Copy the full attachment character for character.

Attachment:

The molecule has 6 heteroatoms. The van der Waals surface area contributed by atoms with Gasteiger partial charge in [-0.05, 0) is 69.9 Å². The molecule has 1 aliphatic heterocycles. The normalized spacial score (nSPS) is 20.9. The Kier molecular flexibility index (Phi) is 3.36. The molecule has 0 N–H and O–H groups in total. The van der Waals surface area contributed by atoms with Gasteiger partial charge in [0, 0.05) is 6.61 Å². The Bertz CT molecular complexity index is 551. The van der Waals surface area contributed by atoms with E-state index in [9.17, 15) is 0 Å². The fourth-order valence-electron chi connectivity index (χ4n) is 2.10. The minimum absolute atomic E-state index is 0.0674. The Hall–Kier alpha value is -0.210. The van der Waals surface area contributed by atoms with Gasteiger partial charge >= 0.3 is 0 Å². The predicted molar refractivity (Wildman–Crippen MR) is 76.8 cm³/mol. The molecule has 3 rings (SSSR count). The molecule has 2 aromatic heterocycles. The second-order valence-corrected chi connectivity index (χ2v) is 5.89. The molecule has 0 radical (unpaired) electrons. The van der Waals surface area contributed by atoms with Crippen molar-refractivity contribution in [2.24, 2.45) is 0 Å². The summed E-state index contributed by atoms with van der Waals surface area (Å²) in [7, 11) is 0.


The molecule has 6 heteroatoms. The van der Waals surface area contributed by atoms with Gasteiger partial charge in [-0.05, 0) is 69.9 Å². The molecule has 1 aliphatic heterocycles. The normalized spacial score (nSPS) is 20.9. The Kier molecular flexibility index (Phi) is 3.36. The molecule has 0 N–H and O–H groups in total. The van der Waals surface area contributed by atoms with Gasteiger partial charge in [0, 0.05) is 6.61 Å². The Bertz CT molecular complexity index is 551. The van der Waals surface area contributed by atoms with E-state index in [9.17, 15) is 0 Å². The fourth-order valence-electron chi connectivity index (χ4n) is 2.10. The minimum absolute atomic E-state index is 0.0674. The Hall–Kier alpha value is -0.210. The van der Waals surface area contributed by atoms with Gasteiger partial charge >= 0.3 is 0 Å². The predicted molar refractivity (Wildman–Crippen MR) is 76.8 cm³/mol. The molecule has 3 rings (SSSR count). The molecule has 2 aromatic heterocycles. The second-order valence-corrected chi connectivity index (χ2v) is 5.89. The molecule has 0 radical (unpaired) electrons. The van der Waals surface area contributed by atoms with Crippen molar-refractivity contribution in [2.24, 2.45) is 0 Å². The summed E-state index contributed by atoms with van der Waals surface area (Å²) in [7, 11) is 0.